— What are the best strategies to promote research in English-language media?
— That’s a good question! I would suggest that the first component is to carry out good research, because that, alone is a good way in to any outlet. The second, of course, is to train researchers to properly communicate to international audiences. They may be able to do good research, but they should also be able to communicate that in the proper way.
— In such a complicated political situation, do you think that global education can help change it? School students are not very interested in politics – so perhaps they can change the situation in future?
— I fully agree with that. We may seem romantic or naïve in thinking this, but I truly believe that education is the best enabler of social mobility all around the world. And we in higher education probably don’t bear the entire responsibility, because this is a social problem, but our higher education institutions are the last place where students can have that awareness, understanding and recognition of the fact that the world can be a better place. I’m a firm believer that international education is the best tool for this, because it allows students to see the world outside of traditional perspectives. It gives individuals the ability to value and recognize diversity and different points of view, as well as providing them with the tools that they will need in the future. Research shows very clearly that successful professionals of the future will be the ones who know not just the particular interdisciplines in which they were trained, but more importantly, they will also have have the capacity to work in teams, and the ability to speak at least a second, if not a third or fourth, language. They will be individuals who are able to recognize and to value diversity, who are tolerant, and curious, with a desire to keep learning for the rest of their lives. And all these admirable ideas are very well achieved by international education. So, I believe that it is possible. The more we allow students to acquire a global understanding of the world, the more likely, I believe, those individuals will become key enablers of change in our societies.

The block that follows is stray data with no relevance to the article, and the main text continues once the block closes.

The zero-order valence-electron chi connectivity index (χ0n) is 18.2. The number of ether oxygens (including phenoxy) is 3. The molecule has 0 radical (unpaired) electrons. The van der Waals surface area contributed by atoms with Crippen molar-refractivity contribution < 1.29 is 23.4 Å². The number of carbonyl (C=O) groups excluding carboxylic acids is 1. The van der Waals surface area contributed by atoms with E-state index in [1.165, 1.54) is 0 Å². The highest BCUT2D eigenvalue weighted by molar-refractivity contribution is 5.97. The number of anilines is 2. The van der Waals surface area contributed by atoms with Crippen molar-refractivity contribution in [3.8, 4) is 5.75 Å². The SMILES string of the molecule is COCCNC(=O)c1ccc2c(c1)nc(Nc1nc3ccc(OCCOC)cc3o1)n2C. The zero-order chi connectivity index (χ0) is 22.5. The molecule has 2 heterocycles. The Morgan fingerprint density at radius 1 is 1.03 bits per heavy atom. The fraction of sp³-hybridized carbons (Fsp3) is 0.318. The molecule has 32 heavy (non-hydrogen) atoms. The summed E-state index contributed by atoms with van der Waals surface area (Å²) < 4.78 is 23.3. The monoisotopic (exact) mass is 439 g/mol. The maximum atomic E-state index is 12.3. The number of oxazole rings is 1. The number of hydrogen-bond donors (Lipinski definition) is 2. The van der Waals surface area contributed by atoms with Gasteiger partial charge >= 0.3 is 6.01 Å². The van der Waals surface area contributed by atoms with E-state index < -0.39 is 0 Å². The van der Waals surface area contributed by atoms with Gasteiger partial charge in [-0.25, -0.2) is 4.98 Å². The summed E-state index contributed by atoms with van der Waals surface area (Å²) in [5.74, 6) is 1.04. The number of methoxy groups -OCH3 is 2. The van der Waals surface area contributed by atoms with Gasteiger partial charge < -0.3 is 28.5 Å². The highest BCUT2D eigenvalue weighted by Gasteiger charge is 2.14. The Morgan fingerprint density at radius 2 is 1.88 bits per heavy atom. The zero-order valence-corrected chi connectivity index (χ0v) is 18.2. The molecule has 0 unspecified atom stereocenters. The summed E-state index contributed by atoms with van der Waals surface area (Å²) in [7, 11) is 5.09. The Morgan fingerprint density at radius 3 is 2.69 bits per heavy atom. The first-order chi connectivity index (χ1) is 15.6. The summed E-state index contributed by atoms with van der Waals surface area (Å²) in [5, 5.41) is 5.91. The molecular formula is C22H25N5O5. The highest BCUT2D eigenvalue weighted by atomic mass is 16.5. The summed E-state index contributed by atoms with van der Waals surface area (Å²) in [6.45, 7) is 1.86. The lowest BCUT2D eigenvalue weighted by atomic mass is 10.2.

If HSE continues making the case where students, researchers, and other members of the academic community are in a positive social laboratory of change, the more the institution will continue to position itself globally as a meaningful institution.
Photo by Mikhail Dmitriev